I’ll end with a link to something I stumbled upon: an art installation for the Ivanovo textile museum, made for Night at the Museums 2013.  It’s a calico rhinoceros. WITH CITATIONS. Amazing.

About Alison Smith

Professor, University of Toronto, Department of History; Author of For the Common Good and Their Own Well-Being: Social Estates in Imperial Russia (Oxford University Press, 2014)
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3 Responses to Ivanovo: Patterns (literally)

  1. Matt Romaniello says:

    Delightful and intriguing as always, Alison! I never had a thought about Russian calico production before. There was a “calico craze” that swept Western Europe in the early eighteenth century, but I had thought it fell out of fashion by the nineteenth. There’s an interesting section on calicos in Woodruff Smith’s _Consumption and the Making of Respectability, 1600-1800_ (2002), 49-54 and in Prasannan Parthasarathi’s _Why Europe Grew Rich and Asia Did Not_ (2011), esp. 90-95. I remember seeing British wool sample books (with both multiple textures and colors) in the archives when I was working through the Russia Company correspondence for the eighteenth century, but I don’t remember seeing anything on exporting calicos from Britain into Russia. I would expect that the direct Russia-India trade was more involved. I know there are Indian merchants established Russia’s silk production, but did they also get involved in the calicos? It’s fascinating to think about both the earlier technological transfers and the later Russian innovations as the product was “localized” to the domestic market. I’m looking forward to seeing how this story develops.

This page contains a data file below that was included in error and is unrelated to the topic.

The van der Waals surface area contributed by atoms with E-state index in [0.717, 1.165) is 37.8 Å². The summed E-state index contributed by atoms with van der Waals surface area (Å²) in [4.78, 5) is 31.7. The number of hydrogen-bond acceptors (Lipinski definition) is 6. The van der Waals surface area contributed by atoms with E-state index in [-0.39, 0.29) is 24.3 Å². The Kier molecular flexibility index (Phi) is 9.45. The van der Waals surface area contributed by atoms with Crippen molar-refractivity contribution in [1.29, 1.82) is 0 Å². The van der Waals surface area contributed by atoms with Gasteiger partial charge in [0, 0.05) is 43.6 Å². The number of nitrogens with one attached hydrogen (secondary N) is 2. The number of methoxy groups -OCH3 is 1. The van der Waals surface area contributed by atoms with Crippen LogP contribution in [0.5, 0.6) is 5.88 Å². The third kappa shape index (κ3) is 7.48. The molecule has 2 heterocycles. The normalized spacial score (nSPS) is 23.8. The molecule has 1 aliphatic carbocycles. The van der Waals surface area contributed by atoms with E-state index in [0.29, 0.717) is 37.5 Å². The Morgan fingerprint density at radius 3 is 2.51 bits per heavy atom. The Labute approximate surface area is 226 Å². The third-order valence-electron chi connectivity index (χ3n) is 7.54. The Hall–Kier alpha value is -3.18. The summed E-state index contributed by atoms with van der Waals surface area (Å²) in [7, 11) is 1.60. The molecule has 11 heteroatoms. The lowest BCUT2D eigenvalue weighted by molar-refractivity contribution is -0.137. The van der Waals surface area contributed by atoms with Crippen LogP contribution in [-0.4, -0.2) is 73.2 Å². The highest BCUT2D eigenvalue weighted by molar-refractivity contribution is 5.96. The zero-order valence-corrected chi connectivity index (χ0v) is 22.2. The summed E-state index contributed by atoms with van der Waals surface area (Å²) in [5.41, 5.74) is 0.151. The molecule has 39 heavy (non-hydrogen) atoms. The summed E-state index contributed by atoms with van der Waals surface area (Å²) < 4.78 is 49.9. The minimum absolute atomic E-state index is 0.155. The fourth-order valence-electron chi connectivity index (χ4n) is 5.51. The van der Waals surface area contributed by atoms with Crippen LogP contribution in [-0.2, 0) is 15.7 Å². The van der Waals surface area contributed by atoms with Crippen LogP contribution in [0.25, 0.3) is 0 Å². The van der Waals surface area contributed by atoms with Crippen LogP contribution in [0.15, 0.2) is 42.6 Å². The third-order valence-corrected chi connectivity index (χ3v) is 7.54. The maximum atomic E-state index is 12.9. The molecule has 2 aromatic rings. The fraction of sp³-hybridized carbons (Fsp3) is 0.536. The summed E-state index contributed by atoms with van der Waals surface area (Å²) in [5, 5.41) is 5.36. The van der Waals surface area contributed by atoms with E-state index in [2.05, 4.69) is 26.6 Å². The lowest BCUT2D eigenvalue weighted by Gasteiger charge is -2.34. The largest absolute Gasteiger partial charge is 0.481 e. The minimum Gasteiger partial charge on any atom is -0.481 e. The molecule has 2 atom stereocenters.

2. Alexis Kuzmick says:

    I never expected that the most detailed and interesting information I’d find about Ivanovo would be on an English language blog- what a relief!

    This post is particularly fascinating for me (they are all great, by the way- thank you for them!) because my great-grandfather’s family was from a nearby village, and at least one of his brothers ended up in Ivanovo proper. Their surname was Krasilnikov, which, as I understand it, came from a nickname “Krasilnik” meaning “a dyer of fabric and yarns.” Apparently the descendants of peasants who were craftsmen proudly adopted such surnames as they would then always be distinguishable from “lesser” peasants.

    I can’t wait to read more! Thank you so much for these posts!
    – Alexis

    • Alison Smith says:

      Thanks for sharing that! It doesn’t surprise me–in the archival documents from Ivanovo you can clearly see distinctions among the peasants when it came to the kind of labor they did. Supposedly it was the native Ivanovites who were the dyers and printers and all that, and the incoming migrant peasants who did more of the manual labor. There are some great petitions when the serfs of Ivanovo petition Sheremetev to restrict hiring practices by the local factory owners so that ONLY Ivanovo serfs can be hired to do the skilled labor jobs.